At first sniff, there is no discernible scent/ aroma/ smell beyond musty… and now I understand why. Aromas are often the result of essential oils in fruit skins, stems, leaves. To preserve the aroma, ‘scented’ herbs and spices should be stored properly – in airtight containers, whether sealed bags or jars. In Nigeria, however, the sticks are often found bundled together with rubber bands in baskets on store shelves, exposed to the world. So, one outcome of this discovery will be advising as many stores as I can how best to store the sticks. Any ideas? Let me know.


On to the next – the taste. I bit off one end of the hardy sticks and got a slight aniseed flavour on my tongue. After living for 4 years in The Netherlands, I know liquorice. I know the sweet, the salty and the double salty. This is definitely liquorice.

It’s so amazing how having a reference aids identification.

After 4 years.


So, here are some facts:

NameDutchzoethout, meaning sweet wood

Mermaid dropjes in a sea

Nigerian namesEwe omisinmisin, Yoruba 

Provenance/ Origin: Middle East and South-east Europe and apparently, Nigeria…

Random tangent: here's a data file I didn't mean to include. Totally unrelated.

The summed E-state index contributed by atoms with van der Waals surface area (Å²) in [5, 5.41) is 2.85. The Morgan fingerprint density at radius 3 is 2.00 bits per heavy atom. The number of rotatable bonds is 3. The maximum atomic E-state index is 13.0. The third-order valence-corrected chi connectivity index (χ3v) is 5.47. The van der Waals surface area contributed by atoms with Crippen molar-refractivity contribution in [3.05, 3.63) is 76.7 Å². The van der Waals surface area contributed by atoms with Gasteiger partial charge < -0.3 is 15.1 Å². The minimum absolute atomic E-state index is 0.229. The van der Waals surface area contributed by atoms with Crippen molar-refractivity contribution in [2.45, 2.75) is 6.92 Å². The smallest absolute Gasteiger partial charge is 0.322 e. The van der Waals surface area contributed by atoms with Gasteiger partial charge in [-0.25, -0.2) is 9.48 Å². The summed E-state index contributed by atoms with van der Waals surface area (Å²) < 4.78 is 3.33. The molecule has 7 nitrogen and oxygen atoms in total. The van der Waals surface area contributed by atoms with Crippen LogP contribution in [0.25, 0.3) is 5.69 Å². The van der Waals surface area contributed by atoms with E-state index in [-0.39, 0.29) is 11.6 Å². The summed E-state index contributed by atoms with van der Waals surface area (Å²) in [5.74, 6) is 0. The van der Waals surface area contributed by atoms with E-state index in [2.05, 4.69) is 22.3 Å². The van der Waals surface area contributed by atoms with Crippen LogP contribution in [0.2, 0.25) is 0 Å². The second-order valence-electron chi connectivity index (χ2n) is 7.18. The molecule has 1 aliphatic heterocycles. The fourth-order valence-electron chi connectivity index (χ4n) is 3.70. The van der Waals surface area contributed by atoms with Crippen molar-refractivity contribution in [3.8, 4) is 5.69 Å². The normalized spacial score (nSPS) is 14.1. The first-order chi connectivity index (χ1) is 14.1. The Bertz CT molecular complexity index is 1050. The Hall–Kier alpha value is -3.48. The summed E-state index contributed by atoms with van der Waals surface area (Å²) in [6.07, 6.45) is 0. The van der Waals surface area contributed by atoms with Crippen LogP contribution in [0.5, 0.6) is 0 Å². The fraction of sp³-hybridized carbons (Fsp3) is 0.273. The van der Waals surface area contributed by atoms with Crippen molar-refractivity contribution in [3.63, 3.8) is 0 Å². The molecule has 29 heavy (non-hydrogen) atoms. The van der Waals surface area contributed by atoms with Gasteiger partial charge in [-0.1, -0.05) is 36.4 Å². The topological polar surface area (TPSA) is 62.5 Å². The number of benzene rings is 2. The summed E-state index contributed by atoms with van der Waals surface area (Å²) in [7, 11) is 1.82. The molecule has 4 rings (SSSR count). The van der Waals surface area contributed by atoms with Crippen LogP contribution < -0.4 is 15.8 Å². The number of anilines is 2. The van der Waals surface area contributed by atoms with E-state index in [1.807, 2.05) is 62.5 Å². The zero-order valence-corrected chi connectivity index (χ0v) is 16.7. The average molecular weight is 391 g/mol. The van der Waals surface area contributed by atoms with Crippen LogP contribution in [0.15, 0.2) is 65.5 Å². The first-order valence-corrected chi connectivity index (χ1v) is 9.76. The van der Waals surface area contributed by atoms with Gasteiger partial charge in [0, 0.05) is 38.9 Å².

‘A member of the pea and bean family (Leguminosae/Fabaceae), Glycyrrhiza glabra is best known for its use in making liquorice-flavoured confectionery. Its scientific name is taken from the Greek for sweet root (glykys, meaning sweet, and rhiza, meaning root). It is cultivated for its rhizomes (underground stems) that contain the compound glycyrrhizin, which is 50 times sweeter than sugar.’; Source

Uses: in Nigeria, for Banga soup; and as a chewing stick/ natural toothbrush; elsewhere in Europe and America, for confectionery; also a core ingredient in Guinness and the Italian liqueur, sambuco.

Storage: store in an airtight container

Interesting facts: Effective in dealing with/ killing bacteria that could lead to tooth decay and gum disease